Italian Herbs and Spices {recipe}

This entry is part 15 of 31 in the series My Italian Kitchen

There are certain herbs and spices that are used quite frequently in Italian cooking. I’ll break it down between fresh and dried as it does make a difference.

Fresh Herbs

Parsley – often used in vegetable dishes or sometime pasta sauce. Rarely used dried.

Basil – crowning glory on a pizza Margherita and insalata caprese. It is THE smell of summer! Also the key ingredient of pesto.

Mint – used in some vegetable dishes such as zucchine alla scapece.

Thyme – used in soups and some roasted veggie dishes.

Rosemary – often paired with meat such as pork or lamb or with roasted potatoes. Rosemary is an herb frequently used in Italian cooking. Come to my blog to learn about other herbs and spices!

Sage – mostly used with meats, especially pork (such as the pork pasta recipe I shared.)

Note: Try growing some of these herbs in a container garden or on a sunny windowsill. You can often find parsley and basil at grocery stores for not very much money. It will keep you in fresh herbs so you have them on hand whenever you might need them. These are annual herbs so they will die after a season.

Rosemary is a woody perennial which means it is heartier and will last quite some time. It prefers drier conditions so if you live in a wet environment, it would do well to planted in a pot so that it will drain well.

Dried Herbs

Origano – although it’s easy to grow, it’s predominantly used dried. In Sicily, it’s often sprinkled on pizza, on veggies, and used in marinades for meats on the grill. It’s a very powerful herb, though, and is not often paired with other herbs.

Thyme – used interchangeably dried or fresh.

Marjoram – used in some pasta dishes.

Note: 

Origano is rarely used fresh whereas parsley and basil are rarely used dried. Thyme, sage and rosemary can be used either way.

Spices

A few spices, such as nutmeg, are used in Italian cooking. Others I’ve never seen (cumin). Red peppers is one “spice” that is used a lot, both fresh and dried. It can be used in pasta sauces, on pizza, in cheeses, in preserves such as pickled mushrooms or eggplant. A clue if a dish contains red pepper is if it’s called alla diavola (devil style).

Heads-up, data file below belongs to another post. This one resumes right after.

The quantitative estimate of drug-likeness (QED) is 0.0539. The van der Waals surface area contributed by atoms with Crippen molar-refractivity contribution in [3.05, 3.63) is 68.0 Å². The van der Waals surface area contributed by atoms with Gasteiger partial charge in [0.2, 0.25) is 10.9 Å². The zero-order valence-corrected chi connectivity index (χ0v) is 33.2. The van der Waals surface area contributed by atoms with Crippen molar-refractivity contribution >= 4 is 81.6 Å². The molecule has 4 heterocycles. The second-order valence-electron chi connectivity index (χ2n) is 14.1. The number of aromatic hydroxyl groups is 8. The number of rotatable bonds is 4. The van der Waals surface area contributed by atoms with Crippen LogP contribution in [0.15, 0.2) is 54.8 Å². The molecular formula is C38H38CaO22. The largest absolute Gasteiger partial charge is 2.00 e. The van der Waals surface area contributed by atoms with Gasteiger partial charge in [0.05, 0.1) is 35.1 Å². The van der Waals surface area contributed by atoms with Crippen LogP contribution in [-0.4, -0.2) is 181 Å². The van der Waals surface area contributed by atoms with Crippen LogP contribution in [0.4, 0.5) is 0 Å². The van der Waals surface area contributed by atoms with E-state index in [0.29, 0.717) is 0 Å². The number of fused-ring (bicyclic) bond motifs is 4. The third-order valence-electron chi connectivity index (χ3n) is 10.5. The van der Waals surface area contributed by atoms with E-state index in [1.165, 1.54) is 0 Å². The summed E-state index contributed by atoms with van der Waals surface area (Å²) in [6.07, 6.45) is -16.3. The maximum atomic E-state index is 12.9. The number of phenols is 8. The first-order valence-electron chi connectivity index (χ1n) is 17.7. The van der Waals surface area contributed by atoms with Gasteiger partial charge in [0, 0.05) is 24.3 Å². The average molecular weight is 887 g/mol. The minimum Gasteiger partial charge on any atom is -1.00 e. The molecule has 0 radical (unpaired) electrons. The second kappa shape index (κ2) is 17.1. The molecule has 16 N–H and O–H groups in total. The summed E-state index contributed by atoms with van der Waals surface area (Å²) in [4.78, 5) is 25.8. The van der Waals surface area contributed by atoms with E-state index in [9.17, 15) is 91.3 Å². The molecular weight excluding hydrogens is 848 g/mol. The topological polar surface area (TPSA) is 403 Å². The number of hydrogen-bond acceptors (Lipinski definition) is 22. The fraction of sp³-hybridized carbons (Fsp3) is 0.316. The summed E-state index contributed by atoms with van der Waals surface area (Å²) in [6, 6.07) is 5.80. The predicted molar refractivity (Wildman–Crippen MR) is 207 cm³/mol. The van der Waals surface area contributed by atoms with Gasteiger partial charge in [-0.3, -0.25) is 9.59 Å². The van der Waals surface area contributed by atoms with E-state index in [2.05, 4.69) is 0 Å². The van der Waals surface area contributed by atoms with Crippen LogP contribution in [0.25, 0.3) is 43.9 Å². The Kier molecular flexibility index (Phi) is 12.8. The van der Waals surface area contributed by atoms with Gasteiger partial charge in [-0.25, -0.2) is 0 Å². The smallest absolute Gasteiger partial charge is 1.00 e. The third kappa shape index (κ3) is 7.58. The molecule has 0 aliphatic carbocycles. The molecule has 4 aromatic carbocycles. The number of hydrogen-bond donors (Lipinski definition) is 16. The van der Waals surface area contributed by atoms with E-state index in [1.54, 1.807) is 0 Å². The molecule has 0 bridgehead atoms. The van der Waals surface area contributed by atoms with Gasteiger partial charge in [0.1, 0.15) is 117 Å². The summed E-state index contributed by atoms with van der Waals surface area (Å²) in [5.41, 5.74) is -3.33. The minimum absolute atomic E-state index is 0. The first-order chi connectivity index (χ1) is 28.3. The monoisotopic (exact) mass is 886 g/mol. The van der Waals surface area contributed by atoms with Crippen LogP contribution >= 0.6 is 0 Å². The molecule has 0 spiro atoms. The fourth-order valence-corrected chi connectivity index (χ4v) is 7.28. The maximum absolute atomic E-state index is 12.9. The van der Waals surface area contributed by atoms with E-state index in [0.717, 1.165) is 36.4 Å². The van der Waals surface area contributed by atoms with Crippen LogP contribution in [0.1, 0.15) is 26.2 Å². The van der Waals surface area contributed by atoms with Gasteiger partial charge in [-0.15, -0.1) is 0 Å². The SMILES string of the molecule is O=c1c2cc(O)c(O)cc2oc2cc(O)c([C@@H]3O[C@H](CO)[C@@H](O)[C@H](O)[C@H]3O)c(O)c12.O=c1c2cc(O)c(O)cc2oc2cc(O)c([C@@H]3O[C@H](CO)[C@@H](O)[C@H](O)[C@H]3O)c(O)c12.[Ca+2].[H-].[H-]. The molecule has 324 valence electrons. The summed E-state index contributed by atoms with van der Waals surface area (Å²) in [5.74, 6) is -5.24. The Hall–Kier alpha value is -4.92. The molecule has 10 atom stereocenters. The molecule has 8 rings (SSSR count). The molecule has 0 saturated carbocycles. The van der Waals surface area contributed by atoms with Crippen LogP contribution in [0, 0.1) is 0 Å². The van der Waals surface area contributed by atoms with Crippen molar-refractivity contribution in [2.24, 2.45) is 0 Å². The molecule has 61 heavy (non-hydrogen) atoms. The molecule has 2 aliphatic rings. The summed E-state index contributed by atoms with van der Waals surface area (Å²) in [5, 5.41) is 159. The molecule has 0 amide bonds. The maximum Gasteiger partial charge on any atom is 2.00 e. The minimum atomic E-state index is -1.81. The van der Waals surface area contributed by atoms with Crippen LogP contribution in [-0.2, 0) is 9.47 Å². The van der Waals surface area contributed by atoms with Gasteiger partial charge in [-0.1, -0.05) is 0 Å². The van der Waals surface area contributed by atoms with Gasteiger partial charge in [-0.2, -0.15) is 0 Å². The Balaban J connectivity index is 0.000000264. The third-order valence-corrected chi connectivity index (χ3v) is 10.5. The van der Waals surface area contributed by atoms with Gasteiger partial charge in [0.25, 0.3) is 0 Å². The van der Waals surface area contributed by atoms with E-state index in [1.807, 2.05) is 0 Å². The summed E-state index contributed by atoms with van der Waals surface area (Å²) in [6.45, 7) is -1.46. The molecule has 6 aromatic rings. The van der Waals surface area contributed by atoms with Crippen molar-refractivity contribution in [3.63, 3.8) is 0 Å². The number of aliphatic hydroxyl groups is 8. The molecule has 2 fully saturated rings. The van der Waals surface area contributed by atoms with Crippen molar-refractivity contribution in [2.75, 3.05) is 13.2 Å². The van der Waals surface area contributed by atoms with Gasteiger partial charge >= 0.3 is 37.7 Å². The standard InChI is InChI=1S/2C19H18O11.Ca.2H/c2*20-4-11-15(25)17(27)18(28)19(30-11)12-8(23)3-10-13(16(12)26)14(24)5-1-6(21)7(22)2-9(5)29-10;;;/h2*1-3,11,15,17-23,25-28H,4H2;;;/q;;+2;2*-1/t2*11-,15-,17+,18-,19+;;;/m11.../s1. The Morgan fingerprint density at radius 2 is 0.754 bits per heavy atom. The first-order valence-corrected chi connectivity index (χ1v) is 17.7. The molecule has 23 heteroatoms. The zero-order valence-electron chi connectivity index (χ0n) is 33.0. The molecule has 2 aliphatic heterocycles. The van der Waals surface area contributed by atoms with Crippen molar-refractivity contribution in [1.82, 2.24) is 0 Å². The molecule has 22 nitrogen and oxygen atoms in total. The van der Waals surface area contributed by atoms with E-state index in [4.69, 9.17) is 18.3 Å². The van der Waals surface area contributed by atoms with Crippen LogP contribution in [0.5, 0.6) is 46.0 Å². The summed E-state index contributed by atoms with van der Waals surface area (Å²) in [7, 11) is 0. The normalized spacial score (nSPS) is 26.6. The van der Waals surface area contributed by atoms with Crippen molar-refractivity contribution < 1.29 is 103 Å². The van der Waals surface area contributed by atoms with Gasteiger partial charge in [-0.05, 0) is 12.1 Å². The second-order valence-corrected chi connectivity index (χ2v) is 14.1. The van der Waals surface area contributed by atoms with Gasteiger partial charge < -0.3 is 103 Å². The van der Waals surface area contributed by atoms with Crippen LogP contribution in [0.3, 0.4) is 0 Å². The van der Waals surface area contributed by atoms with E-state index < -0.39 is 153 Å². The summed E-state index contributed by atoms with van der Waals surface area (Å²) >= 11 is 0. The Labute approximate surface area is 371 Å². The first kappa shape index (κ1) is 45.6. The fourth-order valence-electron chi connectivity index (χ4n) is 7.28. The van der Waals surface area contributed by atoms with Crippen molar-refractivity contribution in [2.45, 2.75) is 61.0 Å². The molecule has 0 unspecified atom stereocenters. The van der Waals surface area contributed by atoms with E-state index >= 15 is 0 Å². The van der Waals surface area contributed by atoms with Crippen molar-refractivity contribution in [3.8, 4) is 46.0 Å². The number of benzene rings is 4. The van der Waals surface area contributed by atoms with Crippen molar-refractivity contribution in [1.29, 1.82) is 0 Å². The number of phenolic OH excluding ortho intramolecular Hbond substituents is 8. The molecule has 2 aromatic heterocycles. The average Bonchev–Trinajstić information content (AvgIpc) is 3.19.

Here is a quick, easy, favorite  pasta:

Aglio, Olio e Peperoncino

Cook spaghetti in salted water until al dente. In the meantime, in a large frying pan, heat a good amount of olive oil, more than enough to coat the bottom of the pan. Add chopped garlic, at least two cloves, but you can add more if you like it garlicky, and a healthy sprinkling of crushed red pepper, depending on how hot you like it.

When the pasta is done cooking, drain and immediately toss with the garlic-infused oil, tossing to coat well. Sprinkle with minced fresh parsley and serve. (I have made it without the parsley and it’s still delicious.)


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About Sheila @ Making the Most of Every Day

I'm a wife, mom, and a homeschool teacher. I'm always behind on housework and paper pile sorting. I'm fond of this crazy life but not of melted cheese. I want to follow hard after God, making each day really count. I like to run, read, cook (and eat!). Thanks for joining along on my journey!

4 thoughts on “Italian Herbs and Spices {recipe}

  1. Do you have an herb garden? I have tried to grow mint (which most can’t kill), rosemary and cilantro with no luck. Will try again. Thank you for another authentic recipe and great post.

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